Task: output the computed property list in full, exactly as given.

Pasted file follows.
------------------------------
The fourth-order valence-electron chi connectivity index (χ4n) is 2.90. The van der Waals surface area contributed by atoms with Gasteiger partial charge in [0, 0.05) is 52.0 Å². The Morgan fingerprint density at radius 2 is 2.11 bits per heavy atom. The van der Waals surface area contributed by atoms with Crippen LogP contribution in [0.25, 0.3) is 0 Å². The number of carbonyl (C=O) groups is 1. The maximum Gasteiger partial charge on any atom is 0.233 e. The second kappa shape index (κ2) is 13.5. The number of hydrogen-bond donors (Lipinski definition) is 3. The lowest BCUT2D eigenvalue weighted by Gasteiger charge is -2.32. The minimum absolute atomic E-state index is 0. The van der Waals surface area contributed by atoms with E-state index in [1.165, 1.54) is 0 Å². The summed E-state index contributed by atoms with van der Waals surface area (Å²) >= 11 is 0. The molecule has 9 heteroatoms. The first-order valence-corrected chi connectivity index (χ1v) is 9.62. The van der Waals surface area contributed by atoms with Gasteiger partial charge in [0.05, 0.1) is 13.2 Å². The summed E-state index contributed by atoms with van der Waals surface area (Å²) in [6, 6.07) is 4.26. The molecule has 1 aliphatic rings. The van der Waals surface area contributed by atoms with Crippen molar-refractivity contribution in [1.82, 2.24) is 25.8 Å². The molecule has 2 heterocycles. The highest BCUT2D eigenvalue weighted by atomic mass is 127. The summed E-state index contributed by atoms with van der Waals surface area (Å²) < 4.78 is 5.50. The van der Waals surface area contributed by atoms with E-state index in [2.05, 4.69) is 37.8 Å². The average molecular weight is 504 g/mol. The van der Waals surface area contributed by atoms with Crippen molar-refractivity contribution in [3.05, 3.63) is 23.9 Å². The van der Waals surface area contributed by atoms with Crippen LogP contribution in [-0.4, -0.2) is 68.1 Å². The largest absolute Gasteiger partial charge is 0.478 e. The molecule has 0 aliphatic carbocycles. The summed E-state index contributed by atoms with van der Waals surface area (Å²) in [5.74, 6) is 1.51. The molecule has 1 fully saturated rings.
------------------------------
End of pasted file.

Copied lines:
The fourth-order valence-electron chi connectivity index (χ4n) is 2.90. The van der Waals surface area contributed by atoms with Gasteiger partial charge in [0, 0.05) is 52.0 Å². The Morgan fingerprint density at radius 2 is 2.11 bits per heavy atom. The van der Waals surface area contributed by atoms with Crippen LogP contribution in [0.25, 0.3) is 0 Å². The number of carbonyl (C=O) groups is 1. The maximum Gasteiger partial charge on any atom is 0.233 e. The second kappa shape index (κ2) is 13.5. The number of hydrogen-bond donors (Lipinski definition) is 3. The lowest BCUT2D eigenvalue weighted by Gasteiger charge is -2.32. The minimum absolute atomic E-state index is 0. The van der Waals surface area contributed by atoms with E-state index in [1.165, 1.54) is 0 Å². The summed E-state index contributed by atoms with van der Waals surface area (Å²) >= 11 is 0. The molecule has 9 heteroatoms. The first-order valence-corrected chi connectivity index (χ1v) is 9.62. The van der Waals surface area contributed by atoms with Gasteiger partial charge in [0.05, 0.1) is 13.2 Å². The summed E-state index contributed by atoms with van der Waals surface area (Å²) in [6, 6.07) is 4.26. The molecule has 1 aliphatic rings. The van der Waals surface area contributed by atoms with Crippen molar-refractivity contribution in [1.82, 2.24) is 25.8 Å². The molecule has 2 heterocycles. The highest BCUT2D eigenvalue weighted by atomic mass is 127. The summed E-state index contributed by atoms with van der Waals surface area (Å²) < 4.78 is 5.50. The van der Waals surface area contributed by atoms with E-state index in [2.05, 4.69) is 37.8 Å². The average molecular weight is 504 g/mol. The van der Waals surface area contributed by atoms with Crippen molar-refractivity contribution in [3.05, 3.63) is 23.9 Å². The van der Waals surface area contributed by atoms with Crippen LogP contribution in [-0.4, -0.2) is 68.1 Å². The largest absolute Gasteiger partial charge is 0.478 e. The molecule has 0 aliphatic carbocycles. The summed E-state index contributed by atoms with van der Waals surface area (Å²) in [5.74, 6) is 1.51. The molecule has 1 fully saturated rings.